Kurt Vonnegut hated greed but liked business. Learning that factoid was one of the many pleasures of reading And So It Goes—Kurt Vonnegut: A Life, the excellent new biography by Charles J. Shields. The author of Slaughterhouse-Five was nothing if not a contradictory man.
Son of an architect, Vonnegut grew up in a family of prosperous Indianapolis merchants. It’s common knowledge that he was a public relations man for General Electric’s Schenectady Works for years. What’s less well known is that he was ready to quit until GE put him in charge of being the liaison to Columbia University’s then-new oral history program. As part of it, Columbia wanted to preserve the memories of GE engineers and scientists who had helped launch radio.
Like any good corporate history author, Vonnegut started by compiling interviewee biographies and timelines. Shields reports that Vonnegut “was awed … he genuinely liked these men … Their success was deserved. They didn’t grouse about the company; they were grateful.” Vonnegut went so far as to describe them as “extremely interesting, admirable Americans.” He still quit the PR job—he’d always felt like the company’s “captive screwball”—but he happily drew on his GE experiences for his science fiction writing.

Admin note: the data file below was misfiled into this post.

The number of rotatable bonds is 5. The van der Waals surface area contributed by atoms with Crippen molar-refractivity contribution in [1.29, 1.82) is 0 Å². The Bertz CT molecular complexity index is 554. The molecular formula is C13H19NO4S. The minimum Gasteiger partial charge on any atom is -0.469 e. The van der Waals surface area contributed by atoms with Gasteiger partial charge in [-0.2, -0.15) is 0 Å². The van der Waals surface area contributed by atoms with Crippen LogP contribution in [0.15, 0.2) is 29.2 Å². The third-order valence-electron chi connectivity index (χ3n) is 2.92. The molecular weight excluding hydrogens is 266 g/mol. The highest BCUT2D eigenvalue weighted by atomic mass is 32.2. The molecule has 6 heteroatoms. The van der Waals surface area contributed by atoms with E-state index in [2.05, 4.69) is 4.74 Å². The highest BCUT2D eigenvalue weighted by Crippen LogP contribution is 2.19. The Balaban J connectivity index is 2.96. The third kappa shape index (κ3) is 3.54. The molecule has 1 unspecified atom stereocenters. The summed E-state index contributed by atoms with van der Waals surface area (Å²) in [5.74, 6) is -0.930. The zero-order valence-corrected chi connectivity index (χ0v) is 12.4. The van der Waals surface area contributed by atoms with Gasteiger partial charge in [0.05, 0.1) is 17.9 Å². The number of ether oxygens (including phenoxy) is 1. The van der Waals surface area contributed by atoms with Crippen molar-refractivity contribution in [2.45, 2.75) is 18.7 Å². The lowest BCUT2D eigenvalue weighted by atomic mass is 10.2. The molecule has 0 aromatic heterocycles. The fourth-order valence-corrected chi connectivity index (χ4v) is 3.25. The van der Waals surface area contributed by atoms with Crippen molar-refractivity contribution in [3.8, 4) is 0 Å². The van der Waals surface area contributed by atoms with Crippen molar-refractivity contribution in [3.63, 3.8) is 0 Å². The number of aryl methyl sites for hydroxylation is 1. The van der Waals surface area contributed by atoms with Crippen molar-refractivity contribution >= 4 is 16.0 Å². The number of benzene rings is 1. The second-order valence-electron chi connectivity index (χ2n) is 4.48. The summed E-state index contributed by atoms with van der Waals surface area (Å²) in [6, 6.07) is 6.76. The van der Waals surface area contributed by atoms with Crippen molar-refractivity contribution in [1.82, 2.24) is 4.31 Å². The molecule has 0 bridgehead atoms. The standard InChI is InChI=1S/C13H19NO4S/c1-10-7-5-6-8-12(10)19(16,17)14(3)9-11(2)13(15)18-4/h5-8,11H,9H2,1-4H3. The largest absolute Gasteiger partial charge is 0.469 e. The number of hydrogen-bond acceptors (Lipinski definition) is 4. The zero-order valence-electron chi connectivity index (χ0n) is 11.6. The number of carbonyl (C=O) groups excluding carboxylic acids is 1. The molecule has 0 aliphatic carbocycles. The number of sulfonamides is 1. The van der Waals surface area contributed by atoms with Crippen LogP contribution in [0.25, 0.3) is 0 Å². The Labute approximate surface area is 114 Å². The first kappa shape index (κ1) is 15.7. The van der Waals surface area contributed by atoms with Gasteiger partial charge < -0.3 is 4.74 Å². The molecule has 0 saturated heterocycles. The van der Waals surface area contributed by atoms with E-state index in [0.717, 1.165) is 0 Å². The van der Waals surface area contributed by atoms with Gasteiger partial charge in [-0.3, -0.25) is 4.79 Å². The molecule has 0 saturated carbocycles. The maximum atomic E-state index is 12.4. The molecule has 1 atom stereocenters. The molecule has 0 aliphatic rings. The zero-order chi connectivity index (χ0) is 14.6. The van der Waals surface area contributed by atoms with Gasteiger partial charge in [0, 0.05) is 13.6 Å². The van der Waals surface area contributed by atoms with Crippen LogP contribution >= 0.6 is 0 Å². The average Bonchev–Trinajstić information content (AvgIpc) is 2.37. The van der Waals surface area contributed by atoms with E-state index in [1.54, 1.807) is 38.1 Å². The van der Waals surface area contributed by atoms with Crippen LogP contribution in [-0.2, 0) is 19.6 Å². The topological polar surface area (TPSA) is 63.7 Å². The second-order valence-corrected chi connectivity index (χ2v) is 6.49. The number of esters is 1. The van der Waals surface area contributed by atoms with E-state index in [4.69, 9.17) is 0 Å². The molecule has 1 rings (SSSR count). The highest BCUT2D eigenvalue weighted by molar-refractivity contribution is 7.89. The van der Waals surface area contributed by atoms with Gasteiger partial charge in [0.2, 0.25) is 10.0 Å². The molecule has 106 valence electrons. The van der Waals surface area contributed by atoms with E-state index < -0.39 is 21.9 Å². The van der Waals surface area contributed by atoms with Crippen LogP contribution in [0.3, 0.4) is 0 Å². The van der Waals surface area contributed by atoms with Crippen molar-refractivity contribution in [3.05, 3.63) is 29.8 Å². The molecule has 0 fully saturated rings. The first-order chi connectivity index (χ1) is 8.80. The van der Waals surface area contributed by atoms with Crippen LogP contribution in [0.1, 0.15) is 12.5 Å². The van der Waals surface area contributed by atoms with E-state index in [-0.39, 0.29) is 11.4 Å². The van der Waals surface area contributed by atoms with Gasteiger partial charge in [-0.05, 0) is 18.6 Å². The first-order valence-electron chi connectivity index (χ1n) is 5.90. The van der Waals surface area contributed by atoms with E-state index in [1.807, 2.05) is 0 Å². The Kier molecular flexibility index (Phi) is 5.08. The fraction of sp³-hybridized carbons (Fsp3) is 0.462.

Years later, he used his business savvy to dig up the lowdown on Maharishi Mahesh Yogi. In an article for Esquire magazine, later collected in his book Wampeters, Foma & Granfalloons, he noted that the Maharishi spoke to the American people “like a General Electric engineer.” Vonnegut nailed him as a benign salesman who, as Shields paraphrases, “was just pumping the handle of free enterprise as vigorously as the system allowed.”
The biography also reveals that antiwar Vonnegut consciously owned stock in a company that made napalm for bombs, and that he was hardly liberated where women were concerned…but I’ll leave you to discover the whole story for yourself. Just a quick P.S., though: If you worked in publishing during Vonnegut's heyday--I was lucky enough to work for his then-publisher, Dell/Delacorte, and to write promo copy for his books--you'll enjoy the biography even more.